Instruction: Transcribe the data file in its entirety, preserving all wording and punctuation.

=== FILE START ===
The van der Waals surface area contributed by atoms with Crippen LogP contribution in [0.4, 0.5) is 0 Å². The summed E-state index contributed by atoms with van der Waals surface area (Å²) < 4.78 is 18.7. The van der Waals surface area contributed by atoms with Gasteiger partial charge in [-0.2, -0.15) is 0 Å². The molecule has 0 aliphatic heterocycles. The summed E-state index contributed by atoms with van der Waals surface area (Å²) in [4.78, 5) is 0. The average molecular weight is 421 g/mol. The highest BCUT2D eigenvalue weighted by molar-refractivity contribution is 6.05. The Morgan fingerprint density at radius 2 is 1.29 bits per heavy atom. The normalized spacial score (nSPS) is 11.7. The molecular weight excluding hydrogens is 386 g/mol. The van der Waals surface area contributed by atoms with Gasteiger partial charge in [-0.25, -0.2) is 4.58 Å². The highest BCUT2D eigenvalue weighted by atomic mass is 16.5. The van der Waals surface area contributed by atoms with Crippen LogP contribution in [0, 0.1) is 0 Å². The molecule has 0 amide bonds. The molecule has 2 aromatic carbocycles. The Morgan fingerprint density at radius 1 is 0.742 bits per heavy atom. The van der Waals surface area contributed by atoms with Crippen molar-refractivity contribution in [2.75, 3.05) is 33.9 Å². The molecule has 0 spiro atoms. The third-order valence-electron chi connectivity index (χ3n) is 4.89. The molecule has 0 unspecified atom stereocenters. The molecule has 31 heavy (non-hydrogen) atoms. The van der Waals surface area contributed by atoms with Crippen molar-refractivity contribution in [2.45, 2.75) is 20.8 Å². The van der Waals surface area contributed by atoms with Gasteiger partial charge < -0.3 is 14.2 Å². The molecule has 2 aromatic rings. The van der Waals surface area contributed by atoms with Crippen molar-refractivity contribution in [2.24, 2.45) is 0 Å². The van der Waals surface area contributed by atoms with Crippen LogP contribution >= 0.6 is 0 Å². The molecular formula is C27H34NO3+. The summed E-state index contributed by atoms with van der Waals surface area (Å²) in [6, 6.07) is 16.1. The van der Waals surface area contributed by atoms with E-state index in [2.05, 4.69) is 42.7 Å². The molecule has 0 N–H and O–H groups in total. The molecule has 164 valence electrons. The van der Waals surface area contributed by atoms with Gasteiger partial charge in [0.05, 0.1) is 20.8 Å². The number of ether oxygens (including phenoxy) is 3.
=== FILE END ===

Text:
The van der Waals surface area contributed by atoms with Crippen LogP contribution in [0.4, 0.5) is 0 Å². The summed E-state index contributed by atoms with van der Waals surface area (Å²) < 4.78 is 18.7. The van der Waals surface area contributed by atoms with Gasteiger partial charge in [-0.2, -0.15) is 0 Å². The molecule has 0 aliphatic heterocycles. The summed E-state index contributed by atoms with van der Waals surface area (Å²) in [4.78, 5) is 0. The average molecular weight is 421 g/mol. The highest BCUT2D eigenvalue weighted by molar-refractivity contribution is 6.05. The Morgan fingerprint density at radius 2 is 1.29 bits per heavy atom. The normalized spacial score (nSPS) is 11.7. The molecular weight excluding hydrogens is 386 g/mol. The van der Waals surface area contributed by atoms with Gasteiger partial charge in [-0.25, -0.2) is 4.58 Å². The highest BCUT2D eigenvalue weighted by atomic mass is 16.5. The van der Waals surface area contributed by atoms with Crippen LogP contribution in [0, 0.1) is 0 Å². The molecule has 0 amide bonds. The molecule has 2 aromatic carbocycles. The Morgan fingerprint density at radius 1 is 0.742 bits per heavy atom. The van der Waals surface area contributed by atoms with Crippen molar-refractivity contribution in [2.75, 3.05) is 33.9 Å². The molecule has 0 spiro atoms. The third-order valence-electron chi connectivity index (χ3n) is 4.89. The molecule has 0 unspecified atom stereocenters. The molecule has 31 heavy (non-hydrogen) atoms. The van der Waals surface area contributed by atoms with Crippen molar-refractivity contribution in [2.45, 2.75) is 20.8 Å². The van der Waals surface area contributed by atoms with Gasteiger partial charge < -0.3 is 14.2 Å². The molecule has 2 aromatic rings. The van der Waals surface area contributed by atoms with Crippen molar-refractivity contribution in [2.24, 2.45) is 0 Å². The van der Waals surface area contributed by atoms with Crippen LogP contribution >= 0.6 is 0 Å². The molecular formula is C27H34NO3+. The summed E-state index contributed by atoms with van der Waals surface area (Å²) in [6, 6.07) is 16.1. The van der Waals surface area contributed by atoms with E-state index in [2.05, 4.69) is 42.7 Å². The molecule has 0 N–H and O–H groups in total. The molecule has 164 valence electrons. The van der Waals surface area contributed by atoms with Gasteiger partial charge in [0.05, 0.1) is 20.8 Å². The number of ether oxygens (including phenoxy) is 3.